Without human intervention, technology becomes an accepted premise of our value system: the starting point from which everything else must be inferred. In a world of text, illiteracy is the same as stupidity, and the written law may as well be the word of God. In a world defined by computers, speed and efficiency become the primary values. Refusing a technological upgrade may as well be a rejection of the social norm, or a desire to remain sick, weak, and unrepentantly human.
To most of the developers and investors of Silicon Valley, however, humans are not to be emulated or celebrated, but transcended or — at the very least — reengineered. These technologists are so dominated by the values of the digital revolution that they see anything or anyone with different priorities as an impediment. This is a distinctly antihuman position, and it’s driving the development philosophy of the most capitalized companies on the planet.
Human beings are not the problem. We are the solution. Only by taking command of our technologies can we promote a future in which we will thrive together.
Eight: Are the pandemic and remote hybrid work the death knells for teams in favor of groups of individual contributors? (You may have to think a little bit about the differences between collectives and teams.) This isn't necessarily the take I expected, but it's interesting in a way—except that it misses many of the reasons that teams don't work, often for factors beyond their control. It's not just that collaboration is hard, it's that we don't have the time, or we have too much work, to be effective. And I think teams can be more empowered if there is more internal competition in institutions.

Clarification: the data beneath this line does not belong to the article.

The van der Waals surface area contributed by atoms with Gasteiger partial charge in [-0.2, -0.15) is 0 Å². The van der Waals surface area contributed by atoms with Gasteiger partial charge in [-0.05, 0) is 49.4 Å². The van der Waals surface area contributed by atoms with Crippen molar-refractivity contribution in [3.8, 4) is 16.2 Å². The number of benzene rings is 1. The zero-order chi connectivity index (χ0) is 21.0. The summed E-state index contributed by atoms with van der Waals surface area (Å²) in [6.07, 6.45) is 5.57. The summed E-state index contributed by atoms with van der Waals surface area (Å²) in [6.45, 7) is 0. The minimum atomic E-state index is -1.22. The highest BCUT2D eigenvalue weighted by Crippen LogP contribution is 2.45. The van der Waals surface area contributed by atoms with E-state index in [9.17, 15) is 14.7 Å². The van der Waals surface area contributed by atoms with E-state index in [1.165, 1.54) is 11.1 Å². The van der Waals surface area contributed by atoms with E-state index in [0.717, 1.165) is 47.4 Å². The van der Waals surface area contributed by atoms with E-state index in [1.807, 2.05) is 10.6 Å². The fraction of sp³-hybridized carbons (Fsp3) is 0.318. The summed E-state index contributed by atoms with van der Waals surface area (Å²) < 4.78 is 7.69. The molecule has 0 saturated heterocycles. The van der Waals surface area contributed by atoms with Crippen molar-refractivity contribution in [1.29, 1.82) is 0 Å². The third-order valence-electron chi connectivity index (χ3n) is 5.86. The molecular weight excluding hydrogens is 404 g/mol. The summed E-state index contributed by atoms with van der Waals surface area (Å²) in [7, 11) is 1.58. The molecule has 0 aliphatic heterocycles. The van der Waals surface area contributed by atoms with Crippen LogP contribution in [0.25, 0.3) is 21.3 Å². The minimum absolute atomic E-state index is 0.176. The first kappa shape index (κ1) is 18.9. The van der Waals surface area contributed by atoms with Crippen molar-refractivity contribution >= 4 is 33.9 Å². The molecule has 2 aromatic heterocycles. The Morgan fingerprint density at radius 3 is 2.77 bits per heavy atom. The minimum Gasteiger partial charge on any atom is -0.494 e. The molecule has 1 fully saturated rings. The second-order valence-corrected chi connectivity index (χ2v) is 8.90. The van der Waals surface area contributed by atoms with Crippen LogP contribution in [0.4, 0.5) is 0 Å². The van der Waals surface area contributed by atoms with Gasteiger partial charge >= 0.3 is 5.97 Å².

Nine: What would a data-driven organization look like? How does data lead to change? We can extrapolate from this article to the effect data can have on museum organizations, but the issue continues to be, how do we get "digital for everyone"? What would the label process look like? There would be data on which labels work best, why some are too long, or the effect of labels that don't comply with the ADA. (Read this Twitter thread about the ADA and the difference between true accessibility and mere compliance.) And would all of these matter if our orgs still don't work?
Ten: How well is museum work "designed"? This article from MIT's Sloan Review wonders if we can change and design better work. Right now, we have little autonomy because of department head power and veto ability and lack of accountability (trustee/donor support), crushing workloads, no opportunities to learn, and little concern across the org for others' well-being.
I've made a sort-of alt-career out of going on and on about change and how we're the key to it. Besides a good early Greek philosophy debate, my own meditative practice has a lot to say about change and impermanence—in fact, I say every morning, "and the three perceptions of inconstancy, suffering, and no-self." (Your translation may vary.)
Change at work can involve suffering because we often hold on to constancy, especially when paychecks help support our families and provide for our caregiving. Liberation comes from accepting the nature of change, if not each and every change.
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Links of the Week: May 13, 2022: Change Like You Mean It by Robert J Weisberg is licensed under a Creative Commons Attribution-NonCommercial-ShareAlike 4.0 International License.